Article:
CB: I was one of the people that called for Franken to resign, but when he gave his speech, I felt overcome with a rage I’ve never felt. I hugged him, then went into the cloakroom feeling an uncontrolled rage.
JI: Did you punch some coats?
CB: [Laughs] No, I didn’t punch any coats. I’m a nonviolent guy. I felt rage at the fact that we have a guy sitting in the White House who has talked about grabbing women in a way that not only is inappropriate but, frankly, is a felony. I’m enraged that he still sits there almost giving validity to this kind of behavior—enraged that there should be no accountability.
JI: Let’s go a little bigger. I hear you had Star Trek sheets in college? Do you still have them?
CB: [Laughs] I cannot confirm or deny whether I had Star Trek sheets. But I am a Trekkie, I do admit that. I love sci-fi, period!
JI: Why do you love sci-fi so much?
CB: What it meant to my dad, who made me watch Star Trek with him, to see an African American woman and an Asian man as a view of the future. For a guy who in the ’60s, when the show came out, was dealing with unconscionable discrimination, Star Trek was a hopeful beacon. My dad brought me up to understand that art—even in the most unconscionable, painful, degrading present—can help us pull ourselves and our society to a higher level.
JI: Obama got flak for eating arugula. Let’s say you run for president. Do you think you’d get flak for being a vegan?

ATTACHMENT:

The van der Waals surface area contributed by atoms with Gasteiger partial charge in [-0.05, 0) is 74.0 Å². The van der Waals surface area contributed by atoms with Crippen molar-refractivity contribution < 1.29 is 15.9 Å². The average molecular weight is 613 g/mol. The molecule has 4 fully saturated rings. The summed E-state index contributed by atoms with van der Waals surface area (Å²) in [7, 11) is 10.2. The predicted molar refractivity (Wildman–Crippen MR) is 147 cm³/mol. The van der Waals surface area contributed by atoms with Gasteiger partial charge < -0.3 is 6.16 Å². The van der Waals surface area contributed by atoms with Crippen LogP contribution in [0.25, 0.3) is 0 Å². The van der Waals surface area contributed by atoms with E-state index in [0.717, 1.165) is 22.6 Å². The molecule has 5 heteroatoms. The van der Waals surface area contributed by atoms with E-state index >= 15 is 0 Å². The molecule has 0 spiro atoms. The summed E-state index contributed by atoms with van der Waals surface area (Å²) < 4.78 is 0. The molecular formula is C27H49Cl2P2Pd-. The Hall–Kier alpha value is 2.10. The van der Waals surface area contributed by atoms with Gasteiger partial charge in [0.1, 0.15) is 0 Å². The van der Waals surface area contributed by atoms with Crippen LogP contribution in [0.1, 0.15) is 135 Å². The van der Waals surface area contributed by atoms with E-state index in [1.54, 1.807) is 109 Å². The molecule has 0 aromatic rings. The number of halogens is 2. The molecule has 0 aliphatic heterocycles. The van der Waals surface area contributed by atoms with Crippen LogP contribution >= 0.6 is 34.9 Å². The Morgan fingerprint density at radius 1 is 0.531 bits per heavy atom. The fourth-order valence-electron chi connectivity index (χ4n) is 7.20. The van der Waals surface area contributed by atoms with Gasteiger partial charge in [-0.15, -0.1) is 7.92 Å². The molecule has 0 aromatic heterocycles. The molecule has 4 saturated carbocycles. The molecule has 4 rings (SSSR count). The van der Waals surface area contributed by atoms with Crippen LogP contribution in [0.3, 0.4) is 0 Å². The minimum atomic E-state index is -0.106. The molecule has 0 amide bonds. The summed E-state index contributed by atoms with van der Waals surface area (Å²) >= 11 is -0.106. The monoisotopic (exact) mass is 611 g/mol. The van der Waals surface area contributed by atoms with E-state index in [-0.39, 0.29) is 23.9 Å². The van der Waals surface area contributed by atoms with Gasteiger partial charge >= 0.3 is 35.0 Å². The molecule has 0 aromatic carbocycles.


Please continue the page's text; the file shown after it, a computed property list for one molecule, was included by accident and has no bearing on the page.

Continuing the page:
CB: No. I remember somebody teasing me when I was getting ready to run for mayor in Newark: “There’s no way a black city is going to elect a vegetarian!” But people did. What you put in your mouth is one of the most intimate decisions you make; it should be your decision. New Jersey as a whole elected me to the Senate—I actually went from being a vegetarian to being a vegan on Election Day.
JI: But the bigger your national profile becomes, the more people care about your personal life. Is it problematic to be a national politician and still be unmarried?
CB: You’re going from the veganism to the unmarried-ism! We just elected a three-times-divorced guy who has a lot of personal issues. People said they were focused on what he could do for them. I think people are concerned about what kind of leader I’ll be. When I go around New Jersey, nobody’s asking me about my personal life.
JI: Given the president we have today, do you see Obama’s election as an anomaly?
CB: I think we are going to elect incredible diversity to that office over time. You’re seeing a historic number of women in the Senate; you’re seeing black, Latino, biracial people being elected. America’s core ideals include a recognition that we share a common humanity and that we should focus on the ties that bind us, not the lines that divide us.
JI: Despite the white backlash?
CB: It is awful what we’ve seen this past year. But the bigger threat is not the vitriolic words and violent actions of the bad people, but the appalling silence and inaction of the good people. Our democracy would be so much more robust—we’d have a Congress that works so much better—if people didn’t treat our democracy like a spectator sport. If the period of Donald Trump has shown us anything, it is that we can’t just sit back and think the right thing is going to happen. We’ve inherited so much because of the sacrifices of the generations before us—people who stormed beaches in Normandy, who did Freedom Rides. What’s Gen X’s great moment of sacrifice and engagement? This has got to be it.
*This article originally misspelled Arthur Lesemann's name. We regret the error.